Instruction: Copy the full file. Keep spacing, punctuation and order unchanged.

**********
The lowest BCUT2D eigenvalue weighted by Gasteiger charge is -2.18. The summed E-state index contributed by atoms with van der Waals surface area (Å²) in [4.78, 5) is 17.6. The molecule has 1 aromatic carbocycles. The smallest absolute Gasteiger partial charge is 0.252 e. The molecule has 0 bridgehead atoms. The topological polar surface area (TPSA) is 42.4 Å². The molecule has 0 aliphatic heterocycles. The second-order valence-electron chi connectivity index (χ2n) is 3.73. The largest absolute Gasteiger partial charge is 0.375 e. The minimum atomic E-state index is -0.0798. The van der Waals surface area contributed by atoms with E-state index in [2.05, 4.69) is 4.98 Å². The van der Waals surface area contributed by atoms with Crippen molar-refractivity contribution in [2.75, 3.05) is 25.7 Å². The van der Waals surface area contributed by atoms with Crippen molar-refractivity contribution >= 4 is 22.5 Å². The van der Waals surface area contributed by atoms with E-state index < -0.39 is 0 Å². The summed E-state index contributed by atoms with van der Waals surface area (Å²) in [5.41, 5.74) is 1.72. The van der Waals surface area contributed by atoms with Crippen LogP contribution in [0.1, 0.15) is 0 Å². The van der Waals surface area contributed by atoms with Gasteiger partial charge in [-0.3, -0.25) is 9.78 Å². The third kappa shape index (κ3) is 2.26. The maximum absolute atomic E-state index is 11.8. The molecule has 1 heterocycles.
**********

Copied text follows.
The lowest BCUT2D eigenvalue weighted by Gasteiger charge is -2.18. The summed E-state index contributed by atoms with van der Waals surface area (Å²) in [4.78, 5) is 17.6. The molecule has 1 aromatic carbocycles. The smallest absolute Gasteiger partial charge is 0.252 e. The molecule has 0 bridgehead atoms. The topological polar surface area (TPSA) is 42.4 Å². The molecule has 0 aliphatic heterocycles. The second-order valence-electron chi connectivity index (χ2n) is 3.73. The largest absolute Gasteiger partial charge is 0.375 e. The minimum atomic E-state index is -0.0798. The van der Waals surface area contributed by atoms with E-state index in [2.05, 4.69) is 4.98 Å². The van der Waals surface area contributed by atoms with Crippen molar-refractivity contribution in [2.75, 3.05) is 25.7 Å². The van der Waals surface area contributed by atoms with Crippen molar-refractivity contribution >= 4 is 22.5 Å². The van der Waals surface area contributed by atoms with E-state index < -0.39 is 0 Å². The summed E-state index contributed by atoms with van der Waals surface area (Å²) in [5.41, 5.74) is 1.72. The van der Waals surface area contributed by atoms with Crippen LogP contribution in [0.1, 0.15) is 0 Å². The van der Waals surface area contributed by atoms with Gasteiger partial charge in [-0.3, -0.25) is 9.78 Å². The third kappa shape index (κ3) is 2.26. The maximum absolute atomic E-state index is 11.8. The molecule has 1 heterocycles.